The next advance in miniaturization: mechanical mosquitoes.

London's Daily Mail covers the story, including an intriguing possibility.
The insect manoeuvrability which allows flies the ability to land precisely and fly off again at speed may one day prove a crucial tactical advantage in wars and could even save lives in disasters.

The military would like to develop tiny robots that can fly inside caves and barricaded rooms to send back real-time intelligence about the people and weapons inside.

[Oxford zoologist Richard] Bomphrey said: 'Scary spider robots were featured in Michael Crichton's 1980s film Runaway - but our robots will be much more scaled down and look more like the quidditch ball in the Harry Potter films, because of its ability to hover and flutter.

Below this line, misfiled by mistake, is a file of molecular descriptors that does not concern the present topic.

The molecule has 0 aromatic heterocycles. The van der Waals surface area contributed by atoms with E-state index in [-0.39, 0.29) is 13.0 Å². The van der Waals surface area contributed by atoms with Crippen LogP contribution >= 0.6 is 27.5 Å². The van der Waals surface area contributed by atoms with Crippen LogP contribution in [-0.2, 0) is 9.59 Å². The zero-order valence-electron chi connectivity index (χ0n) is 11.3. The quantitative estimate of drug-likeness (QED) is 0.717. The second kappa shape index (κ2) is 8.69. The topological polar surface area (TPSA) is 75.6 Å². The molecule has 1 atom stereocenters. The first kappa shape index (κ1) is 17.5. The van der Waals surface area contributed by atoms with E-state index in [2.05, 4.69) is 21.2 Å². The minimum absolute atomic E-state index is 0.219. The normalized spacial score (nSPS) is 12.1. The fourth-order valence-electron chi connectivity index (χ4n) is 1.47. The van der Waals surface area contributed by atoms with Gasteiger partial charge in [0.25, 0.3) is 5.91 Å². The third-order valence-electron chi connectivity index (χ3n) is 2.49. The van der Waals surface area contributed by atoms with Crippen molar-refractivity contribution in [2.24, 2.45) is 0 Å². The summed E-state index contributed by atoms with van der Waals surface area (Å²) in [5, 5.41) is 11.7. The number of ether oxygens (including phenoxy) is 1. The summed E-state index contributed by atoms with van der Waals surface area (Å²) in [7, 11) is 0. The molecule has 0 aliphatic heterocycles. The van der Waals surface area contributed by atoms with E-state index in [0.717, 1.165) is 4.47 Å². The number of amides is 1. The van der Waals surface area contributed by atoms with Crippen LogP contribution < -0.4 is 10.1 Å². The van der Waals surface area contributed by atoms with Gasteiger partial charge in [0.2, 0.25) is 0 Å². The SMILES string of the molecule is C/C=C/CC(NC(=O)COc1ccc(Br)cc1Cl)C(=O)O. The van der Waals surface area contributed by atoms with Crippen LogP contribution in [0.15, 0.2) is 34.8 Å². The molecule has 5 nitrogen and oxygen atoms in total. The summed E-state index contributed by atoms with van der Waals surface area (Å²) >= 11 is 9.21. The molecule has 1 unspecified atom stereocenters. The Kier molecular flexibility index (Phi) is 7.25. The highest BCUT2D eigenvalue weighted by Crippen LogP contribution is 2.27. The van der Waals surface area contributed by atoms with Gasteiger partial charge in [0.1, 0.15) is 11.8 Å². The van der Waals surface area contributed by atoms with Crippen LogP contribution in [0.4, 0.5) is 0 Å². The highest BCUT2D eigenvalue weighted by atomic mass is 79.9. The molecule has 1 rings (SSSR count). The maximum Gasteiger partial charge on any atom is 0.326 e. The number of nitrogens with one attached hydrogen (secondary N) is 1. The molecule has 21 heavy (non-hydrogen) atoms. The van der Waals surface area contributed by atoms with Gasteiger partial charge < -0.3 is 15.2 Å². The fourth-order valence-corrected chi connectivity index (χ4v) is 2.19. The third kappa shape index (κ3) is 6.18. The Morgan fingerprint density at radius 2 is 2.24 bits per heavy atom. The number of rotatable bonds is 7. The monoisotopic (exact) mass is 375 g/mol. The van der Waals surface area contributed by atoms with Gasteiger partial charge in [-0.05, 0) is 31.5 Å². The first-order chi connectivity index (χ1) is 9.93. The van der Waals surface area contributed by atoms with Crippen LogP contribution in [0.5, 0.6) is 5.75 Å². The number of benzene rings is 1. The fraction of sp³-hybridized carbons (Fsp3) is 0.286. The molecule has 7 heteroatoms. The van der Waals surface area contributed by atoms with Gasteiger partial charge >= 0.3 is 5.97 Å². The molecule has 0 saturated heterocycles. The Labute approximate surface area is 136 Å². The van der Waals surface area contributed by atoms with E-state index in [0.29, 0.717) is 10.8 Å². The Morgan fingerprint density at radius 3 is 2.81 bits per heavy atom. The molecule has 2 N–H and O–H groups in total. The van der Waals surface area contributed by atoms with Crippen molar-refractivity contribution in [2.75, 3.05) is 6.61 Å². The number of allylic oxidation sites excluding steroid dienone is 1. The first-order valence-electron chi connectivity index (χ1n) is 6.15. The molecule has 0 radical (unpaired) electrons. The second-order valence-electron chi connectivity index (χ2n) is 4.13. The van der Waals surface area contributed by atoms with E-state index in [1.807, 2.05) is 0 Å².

'The problem for scientists at the moment is that aircrafts can't hover and helicopters can't go fast. And it is impossible to make them very small.
And here I thought Falling Skies was ripping off The Wrath of Khan's slug-in-the-ear trick. Now if some of our micro-drones turn up to battle the invaders' micro drones, or if praying mantises develop an appetite for mechanical drones ...

No comments: